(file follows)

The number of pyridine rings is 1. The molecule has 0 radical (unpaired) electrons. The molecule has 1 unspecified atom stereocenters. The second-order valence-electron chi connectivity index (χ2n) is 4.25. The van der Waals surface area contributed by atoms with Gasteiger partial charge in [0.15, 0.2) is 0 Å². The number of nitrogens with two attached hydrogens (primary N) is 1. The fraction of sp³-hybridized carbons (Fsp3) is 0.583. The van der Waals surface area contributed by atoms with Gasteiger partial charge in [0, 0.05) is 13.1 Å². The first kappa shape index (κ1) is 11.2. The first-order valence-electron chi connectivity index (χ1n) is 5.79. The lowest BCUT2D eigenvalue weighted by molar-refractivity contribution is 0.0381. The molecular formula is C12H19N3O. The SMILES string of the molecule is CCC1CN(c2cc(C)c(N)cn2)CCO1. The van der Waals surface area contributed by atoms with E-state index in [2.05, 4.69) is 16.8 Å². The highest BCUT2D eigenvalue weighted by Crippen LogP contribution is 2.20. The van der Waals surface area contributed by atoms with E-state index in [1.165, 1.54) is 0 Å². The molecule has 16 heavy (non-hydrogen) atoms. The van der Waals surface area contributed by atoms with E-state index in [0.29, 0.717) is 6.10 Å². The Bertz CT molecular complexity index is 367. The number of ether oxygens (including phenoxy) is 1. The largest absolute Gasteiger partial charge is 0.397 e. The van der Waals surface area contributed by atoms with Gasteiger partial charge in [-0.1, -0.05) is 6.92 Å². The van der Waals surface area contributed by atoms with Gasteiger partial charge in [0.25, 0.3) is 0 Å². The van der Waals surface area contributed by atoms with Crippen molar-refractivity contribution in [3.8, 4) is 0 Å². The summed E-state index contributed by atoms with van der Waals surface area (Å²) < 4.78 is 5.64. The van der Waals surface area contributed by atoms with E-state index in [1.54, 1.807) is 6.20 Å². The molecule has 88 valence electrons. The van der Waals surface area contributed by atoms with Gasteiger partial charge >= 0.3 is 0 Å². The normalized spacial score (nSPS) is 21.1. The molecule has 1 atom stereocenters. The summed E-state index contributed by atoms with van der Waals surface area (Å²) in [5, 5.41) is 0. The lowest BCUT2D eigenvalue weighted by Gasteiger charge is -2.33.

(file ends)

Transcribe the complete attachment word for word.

The number of pyridine rings is 1. The molecule has 0 radical (unpaired) electrons. The molecule has 1 unspecified atom stereocenters. The second-order valence-electron chi connectivity index (χ2n) is 4.25. The van der Waals surface area contributed by atoms with Gasteiger partial charge in [0.15, 0.2) is 0 Å². The number of nitrogens with two attached hydrogens (primary N) is 1. The fraction of sp³-hybridized carbons (Fsp3) is 0.583. The van der Waals surface area contributed by atoms with Gasteiger partial charge in [0, 0.05) is 13.1 Å². The first kappa shape index (κ1) is 11.2. The first-order valence-electron chi connectivity index (χ1n) is 5.79. The lowest BCUT2D eigenvalue weighted by molar-refractivity contribution is 0.0381. The molecular formula is C12H19N3O. The SMILES string of the molecule is CCC1CN(c2cc(C)c(N)cn2)CCO1. The van der Waals surface area contributed by atoms with E-state index in [2.05, 4.69) is 16.8 Å². The highest BCUT2D eigenvalue weighted by Crippen LogP contribution is 2.20. The van der Waals surface area contributed by atoms with E-state index in [1.165, 1.54) is 0 Å². The molecule has 16 heavy (non-hydrogen) atoms. The van der Waals surface area contributed by atoms with E-state index in [0.29, 0.717) is 6.10 Å². The Bertz CT molecular complexity index is 367. The number of ether oxygens (including phenoxy) is 1. The largest absolute Gasteiger partial charge is 0.397 e. The van der Waals surface area contributed by atoms with Gasteiger partial charge in [-0.1, -0.05) is 6.92 Å². The van der Waals surface area contributed by atoms with Gasteiger partial charge in [0.25, 0.3) is 0 Å². The van der Waals surface area contributed by atoms with Crippen molar-refractivity contribution in [3.8, 4) is 0 Å². The summed E-state index contributed by atoms with van der Waals surface area (Å²) < 4.78 is 5.64. The van der Waals surface area contributed by atoms with E-state index in [1.54, 1.807) is 6.20 Å². The molecule has 88 valence electrons. The van der Waals surface area contributed by atoms with Gasteiger partial charge >= 0.3 is 0 Å². The normalized spacial score (nSPS) is 21.1. The molecule has 1 atom stereocenters. The summed E-state index contributed by atoms with van der Waals surface area (Å²) in [5, 5.41) is 0. The lowest BCUT2D eigenvalue weighted by Gasteiger charge is -2.33.